Tuesday, March 3, 2020

Colombia's court punts abortion (March 3, 2020)

Colombia's constitutional court declined to broadly legalize abortion yesterday -- but also refused to totally prohibit abortions. Women's rights advocates had hoped the judges would permit women to freely terminate pregnancies in the 16 weeks after conception. Instead six of the court’s nine judges voted not to rule on the case brought by an anti-choice activist who sought a total ban. (See yesterday's briefs.)

This non-decision kept in place a 2006 ruling made by the court, which allows for a woman to have an abortion in three circumstances: when her life is at stake, when a fetus has serious health problems and when her pregnancy resulted from rape, reports the New York Times. Yesterday's move was a partial victory for conservatives, but also reassured pro-choicers that current rights will remain protected, reports the Wall Street Journal. It's also important to note that the non-decision leaves the door open for a legalization debate moving forward, according to La Silla Vacía.

The case was brought forward by an anti-abortion activist, who sought a total ban, but one judge floated the possibility of total legalization in response to testimony from a Bogotá official who outlined how poor women are consistently stymied in accessing even the limited abortions currently permitted.

Abortion laws are largely prohibitive in Latin America, and increasingly strong women's rights activists in the region are pushing to loosen restrictions. The focus this year now shifts to Argentina, where President Alberto Fernández has promised to send an abortion legalization bill to Congress, next week, reports the Wall Street Journal. (See yesterday's briefs.)

News Briefs

  • Haitian President Jovenel Moïse named a new prime minister, Joute Joseph, formerly the interim minister of the economy and finance. Haiti has been in political crisis for a year, since prime minister Jean-Henry Ceant resigned in March, 2019. Since then Moïse has named three prime ministers, but none have been approved by lawmakers, limiting the government's ability to function, reports AFP.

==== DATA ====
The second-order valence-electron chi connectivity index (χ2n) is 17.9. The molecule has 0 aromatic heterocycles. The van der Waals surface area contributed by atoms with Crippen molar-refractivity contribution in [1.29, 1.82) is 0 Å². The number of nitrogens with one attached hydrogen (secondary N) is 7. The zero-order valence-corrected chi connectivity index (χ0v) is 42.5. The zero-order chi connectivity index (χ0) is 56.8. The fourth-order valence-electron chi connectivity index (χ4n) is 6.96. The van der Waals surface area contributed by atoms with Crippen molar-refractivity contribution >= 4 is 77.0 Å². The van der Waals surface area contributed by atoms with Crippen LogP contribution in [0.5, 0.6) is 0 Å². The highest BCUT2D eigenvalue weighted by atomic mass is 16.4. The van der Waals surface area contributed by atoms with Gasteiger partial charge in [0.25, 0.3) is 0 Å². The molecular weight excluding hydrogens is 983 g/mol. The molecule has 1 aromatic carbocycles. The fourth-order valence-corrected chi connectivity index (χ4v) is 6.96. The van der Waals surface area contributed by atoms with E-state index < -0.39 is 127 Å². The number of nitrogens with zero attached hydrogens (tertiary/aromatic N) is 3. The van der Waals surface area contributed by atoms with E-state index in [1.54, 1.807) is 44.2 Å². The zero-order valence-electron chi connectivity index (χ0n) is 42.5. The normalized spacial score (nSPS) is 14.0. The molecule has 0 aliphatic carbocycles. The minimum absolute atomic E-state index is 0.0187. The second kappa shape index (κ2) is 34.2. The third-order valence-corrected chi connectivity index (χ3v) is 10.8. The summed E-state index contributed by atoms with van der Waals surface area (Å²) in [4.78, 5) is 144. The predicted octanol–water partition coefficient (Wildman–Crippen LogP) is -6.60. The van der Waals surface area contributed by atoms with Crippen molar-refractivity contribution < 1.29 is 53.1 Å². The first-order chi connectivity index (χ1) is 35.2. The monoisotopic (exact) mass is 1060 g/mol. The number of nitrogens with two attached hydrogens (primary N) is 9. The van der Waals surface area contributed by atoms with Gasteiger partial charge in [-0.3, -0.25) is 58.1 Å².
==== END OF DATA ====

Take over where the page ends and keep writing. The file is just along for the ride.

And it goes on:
• The government shutdown has had significant economic repercussions, further increasing Haitian poverty in what was already the Western Hemisphere's poorest nation, where around two-thirds of adults are estimated to be unemployed or underemployed, reports Reuters
  • Deteriorating human rights are a significant issue in Haiti, according to a February U.N. report. "The troubling situation includes widening malnutrition, kidnappings for ransom, rapes, and gang violence," writes Sir Ronald Sanders in a call for greater Caricom and international reaction. (Jamaica Observer)
  • Guyanese electoral authorities said voting yesterday was mostly peaceful, though there was tension in Mon Repos Village after rumors that some people tried to vote illegally. Results aren't expected until later this week, an issue that affects voter trust in the results, warned the Head of the Organization of American States (OAS) observer mission, Bruce Golding. (AFP, see yesterday's briefs.)
El Salvador
  • The fallout from 9F -- when El Salvador's president briefly led a military occupation of the National Assembly -- has taken the sheen off President Nayib Bukele's image as a cool outsider, reports the Los Angeles Times.
  • Eat your avocado toast in peace, or at least, without believing that a boycott will hurt cartels, writes Ioan Grillo in a New York Times op-ed. "When industrious growers are shaken down by gangsters it is crazy to hit them in their wallets again. We need to pressure Mexican security forces to stop extortion, not punish businesses."
  • Two new polls show a small but statistically significant drop in Mexican President Andres Manuel Lopez Obrador’s approval rating over the past month, according to the Latin American Risk Report. Though AMLO’s approval rating remains above 60 percent, it has has fallen over the past year, particularly in the past two months, pushed by persistent violence and an economic slump, reports Reuters.